Brooks Koepka d. Alexander Levy, 5 & 4

All-square after three, it was all Koepka after that. Koepka’s 58-foot birdie putt sank Levy after just fourteen holes as Koepka played those holes in an impressive 5-under.

Francesco Molinari d. Graeme McDowell, 4 & 3

Molinari won four of the first seven, three on pars, as McDowell played like shit. Except for bogeys at twelve, it was pars for the win or halve on every hole save for the seventh. The clock mercifully ran out for McDowell as he missed a seven-footer for birdie that would have kept the match going.

Louis Oosthuizen d. Matt Every, 20 holes

Neither golfer played particularly well, 3-over for both through the first eighteen (at least it would have been had this been medal play). Two holes were halved with bogeys and another was won by Oosthuizen with a bogey (the fourth, as his three-putt beat Every’s approach that went well left and was stymied by a tree). Both scrambled for par at nineteen. Twenty saw Oosthuizen park a 6I to two feet and win it with a birdie.

Harris English d. Marc Warren, 3 & 2

Not close as English took four of the first seven as Warren recovered slightly but never got closer than 2-down. English’s birdie at the par-five sixteenth (only 519 with the tees up as it can play up to 670) finished off the Scotsman.

Bubba Watson d. Thongchai Jaidee, 3 & 2

Watson won the first two as he kept that pink-headed driver in his bag most of the day. But Jaidee took three of the final four on the front nine to pull even. However, it was all Watson on the back nine (or seven) as he took the eleventh with a par as Jaidee missed the fairway and green (and, if you miss the fairway here, there’s a good chance you’ll miss the green, too) and the twelfth and fourteenth on birdie putts (15 & 9 feet) as Jaidee just couldn’t get close.

Sergio Garcia d. John Senden, 2-up

Ten winners in eighteen holes for these two and, except for Senden dropping a fifteen-footer for birdie at three, Garcia never played from behind. Garcia went ahead for good with a birdie at sixteen as he came up just short in two but chipped well while Senden tried to do the same but tried to finesse it a bit too much and came short and with a bad lie. A two-putt par was good enough to win the last as Senden missed both the fairway and green with his desperation birdie chip running off the green.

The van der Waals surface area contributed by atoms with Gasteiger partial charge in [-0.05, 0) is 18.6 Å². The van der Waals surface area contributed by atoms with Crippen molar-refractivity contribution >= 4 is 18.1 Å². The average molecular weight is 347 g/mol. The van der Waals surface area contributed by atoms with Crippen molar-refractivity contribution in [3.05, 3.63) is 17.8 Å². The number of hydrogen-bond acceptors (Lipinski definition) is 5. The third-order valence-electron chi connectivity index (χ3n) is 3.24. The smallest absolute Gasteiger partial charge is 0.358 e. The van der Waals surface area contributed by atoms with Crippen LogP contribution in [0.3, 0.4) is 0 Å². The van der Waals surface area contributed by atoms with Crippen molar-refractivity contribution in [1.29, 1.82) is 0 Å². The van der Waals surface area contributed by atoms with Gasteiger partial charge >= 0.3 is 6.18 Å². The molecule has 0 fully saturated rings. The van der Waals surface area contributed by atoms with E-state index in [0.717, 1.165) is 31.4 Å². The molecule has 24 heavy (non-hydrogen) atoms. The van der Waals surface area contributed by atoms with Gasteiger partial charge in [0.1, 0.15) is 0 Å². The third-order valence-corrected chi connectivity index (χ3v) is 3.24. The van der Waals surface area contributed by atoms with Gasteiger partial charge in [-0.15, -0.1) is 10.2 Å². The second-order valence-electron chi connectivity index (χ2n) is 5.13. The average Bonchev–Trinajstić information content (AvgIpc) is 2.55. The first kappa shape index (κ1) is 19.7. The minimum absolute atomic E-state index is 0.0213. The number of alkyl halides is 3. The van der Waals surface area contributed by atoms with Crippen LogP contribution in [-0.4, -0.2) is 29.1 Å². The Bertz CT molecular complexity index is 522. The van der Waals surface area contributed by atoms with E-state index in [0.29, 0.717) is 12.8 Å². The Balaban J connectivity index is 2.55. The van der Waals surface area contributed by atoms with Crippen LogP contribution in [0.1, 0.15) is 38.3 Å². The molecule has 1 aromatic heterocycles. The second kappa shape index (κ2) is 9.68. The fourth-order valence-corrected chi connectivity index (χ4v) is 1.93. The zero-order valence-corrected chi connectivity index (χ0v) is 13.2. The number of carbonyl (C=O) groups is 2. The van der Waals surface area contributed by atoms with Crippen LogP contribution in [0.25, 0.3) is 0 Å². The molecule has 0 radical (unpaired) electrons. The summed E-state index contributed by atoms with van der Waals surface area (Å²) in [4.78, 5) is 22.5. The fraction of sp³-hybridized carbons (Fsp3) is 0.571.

Jason Dufner d. Hunter Mahan, 2 & 1

Mahan took the second with a par and the fifth with a bogey as both stumbled around the green but Mahan did it better. After that, it was all Dufner with a 25-footer for birdie at eight, a neat short-sided chip and a putt for par at ten, then halves all the way to sixteen when Dufner got up and down for birdie from 75 while Mahan pushed his tee shot into the trees and screwed himself. The seventeenth makes it back-to-back par-fives and Dufner struck again as he reached the 530-yard hole in two and made birdie while Mahan’s drive followed the contour of the fairway right into the rough and he couldn’t get to the green in two nor get up and down, though he tried and missed from six feet for what would have been a halving birdie.

Patrick Reed d. Stephen Gallacher, 4 & 3

All-square through eight as each had won two holes, Reed stepped on the gas by winning four in a row, the first three on pars and the last in that run an 8I out of the first cut to five feet and a birdie at twelve. Gallacher won the fourteenth with a par as Reed couldn’t find either the fairway or green. But Reed’s chip and putt for par at fifteen trumped Gallacher’s three-putt.

Kevin Na d. Danny Willett, 4 & 3

All-square through four, Na won at five, seven, nine and eleven, four on pars and the one at the drivable seventh with an eagle as he drove the green and made a 25-foot putt. Willett won the thirteenth with a par. But any hope he had was dashed as Na hit to three feet at the par-three thirteenth and won it with a birdie. Two halved pars later and Willett was done.

Keegan Bradley d. Ryan Moore, 3 & 1